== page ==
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Gas-insulated substation (GIS)

A gas-insulated substation (GIS) is usually utilized in high voltage applications in which all conductive parts are encapsulated in sealed cylinders with SF6 as the insulating medium. The air-insulated substation (AIS), on the other hand, has air as an insulating medium, and this substation type is almost always an outdoor type.

Mastering GIS control circuits – AC/DC auxiliary circuits and circuit breaker closing circuit
Mastering GIS control circuits – AC/DC auxiliary circuits and circuit breaker closing circuit

Historically, GIS was established in Japan in the ’60s due to the urgent need for small footprint substations. Therefore, GIS is not always feasible if space availability is not an issue. The GIS enclosure is designed to accommodate three-phase equipment normally up to 170 kV level and a single-phase equipment beyond that.

GIS is the same as air-insulated substation (AIS) in terms of functionality, but they differ in many other ways. The substation components’ specifications, mounting, and otherwise.

Table of Contents:

  1. High Voltage GIS Control Circuits
  2. GIS Components
  3. GIS Single-Line Diagram
  4. Keys for Drawing Reading
  5. Substation Control Systems
    1. AC/DC Circuits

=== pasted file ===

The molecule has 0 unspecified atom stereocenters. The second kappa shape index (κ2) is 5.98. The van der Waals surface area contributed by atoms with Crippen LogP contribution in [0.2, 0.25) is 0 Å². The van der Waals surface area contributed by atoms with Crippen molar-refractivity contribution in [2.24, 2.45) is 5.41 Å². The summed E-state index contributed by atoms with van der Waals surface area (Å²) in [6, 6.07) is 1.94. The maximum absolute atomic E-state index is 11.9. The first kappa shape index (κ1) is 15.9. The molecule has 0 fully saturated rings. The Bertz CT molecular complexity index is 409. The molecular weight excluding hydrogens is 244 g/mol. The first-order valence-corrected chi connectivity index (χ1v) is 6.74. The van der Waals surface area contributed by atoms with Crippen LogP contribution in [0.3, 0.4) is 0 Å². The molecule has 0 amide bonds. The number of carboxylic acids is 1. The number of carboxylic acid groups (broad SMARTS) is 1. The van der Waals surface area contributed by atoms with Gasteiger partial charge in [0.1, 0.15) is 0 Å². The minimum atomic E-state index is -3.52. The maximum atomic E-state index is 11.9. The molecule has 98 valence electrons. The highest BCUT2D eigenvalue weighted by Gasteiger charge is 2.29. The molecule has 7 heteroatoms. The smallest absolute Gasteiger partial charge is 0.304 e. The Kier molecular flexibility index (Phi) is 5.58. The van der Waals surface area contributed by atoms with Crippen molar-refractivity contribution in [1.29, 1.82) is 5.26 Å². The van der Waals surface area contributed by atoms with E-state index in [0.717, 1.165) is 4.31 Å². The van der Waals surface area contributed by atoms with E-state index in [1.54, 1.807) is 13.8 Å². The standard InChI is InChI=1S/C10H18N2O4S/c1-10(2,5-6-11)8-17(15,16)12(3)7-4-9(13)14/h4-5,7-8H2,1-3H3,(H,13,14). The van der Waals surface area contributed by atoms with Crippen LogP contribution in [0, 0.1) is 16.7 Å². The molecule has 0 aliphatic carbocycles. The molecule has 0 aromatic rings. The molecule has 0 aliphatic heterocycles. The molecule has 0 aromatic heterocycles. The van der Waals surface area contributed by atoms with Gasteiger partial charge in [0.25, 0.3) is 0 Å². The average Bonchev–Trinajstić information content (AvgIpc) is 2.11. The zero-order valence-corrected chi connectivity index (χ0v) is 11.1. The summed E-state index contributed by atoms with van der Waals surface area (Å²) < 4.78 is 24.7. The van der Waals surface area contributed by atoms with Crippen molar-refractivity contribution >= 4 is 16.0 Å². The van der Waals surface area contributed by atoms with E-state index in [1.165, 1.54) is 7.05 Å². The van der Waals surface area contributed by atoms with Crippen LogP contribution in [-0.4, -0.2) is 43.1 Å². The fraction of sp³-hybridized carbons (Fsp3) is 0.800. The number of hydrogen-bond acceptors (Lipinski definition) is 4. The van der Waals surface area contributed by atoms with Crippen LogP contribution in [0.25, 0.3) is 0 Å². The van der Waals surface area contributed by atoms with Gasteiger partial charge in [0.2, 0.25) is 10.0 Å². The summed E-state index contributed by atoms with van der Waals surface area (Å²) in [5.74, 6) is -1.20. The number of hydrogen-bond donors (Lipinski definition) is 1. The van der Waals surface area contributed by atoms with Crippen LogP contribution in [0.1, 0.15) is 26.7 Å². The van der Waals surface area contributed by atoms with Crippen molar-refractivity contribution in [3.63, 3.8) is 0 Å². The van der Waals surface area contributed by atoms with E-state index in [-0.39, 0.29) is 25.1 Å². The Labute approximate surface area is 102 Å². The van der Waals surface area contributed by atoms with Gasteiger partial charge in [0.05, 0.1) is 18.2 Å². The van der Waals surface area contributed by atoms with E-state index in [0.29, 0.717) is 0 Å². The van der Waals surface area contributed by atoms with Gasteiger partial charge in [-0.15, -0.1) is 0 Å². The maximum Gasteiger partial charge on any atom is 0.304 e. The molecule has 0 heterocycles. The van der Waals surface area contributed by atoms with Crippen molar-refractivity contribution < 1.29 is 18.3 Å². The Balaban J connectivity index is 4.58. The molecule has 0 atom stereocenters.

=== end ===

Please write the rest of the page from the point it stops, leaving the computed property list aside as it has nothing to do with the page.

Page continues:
2. Circuit Breaker Closing Circuit
      1. Motor Drive Circuit
      2. Closing Circuit

1. High Voltage GIS Control Circuits

SF6 circuit breaker, for example, is used in both AIS and GIS with only one difference which is that the breaker in the GIS has no SF6-to-air bushing. It is directly connected to the GIS module. In the same manner, all components experience such changes to fit in the GIS.

There are several variations to the GIS module ranging from enclosing breaker only to integrating all the components as shown in Figure 1 below.

The choice depends on the functionality required and the cost factor. A local control cabinet (LCC) is often provided for each bay position to house the GIS bay wires and interface it to the substation control room. The LCC consists of a mimic diagram, switches/indicators, and annunciator/interlocks.

Although the LCC is not considered as a GIS component, it controls its operation. The LCC is the control cabinet that has the GIS control circuits. These control circuits are similar to what has been discussed in the MV switchgear control circuits two articles:

  1. Mastering switchgear control circuits: AC/DC circuits & circuit breaker closing circuit
  2. Mastering switchgear control circuits: trip, BCPU & alarm, indication & interlock circuits.

Figure 1 – GIS Modules

GIS Modules
Figure 1 – GIS Modules

The same principles explained already still apply to these circuits. The exception is that there are additional functions to account for the GIS system size and associated hazards. Thus, it is highly recommended to go through these two articles before proceeding to the GIS control circuits since the basic principles are the same and they are not discussed elaborately here as in the two mentioned articles.

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Salem Alshahrani

Electrical engineer (BEE & Meng). Specialized in substation design, especially in LV/MV switchgears and transformers. Passionate in power system planning, analysis, and stability studies.

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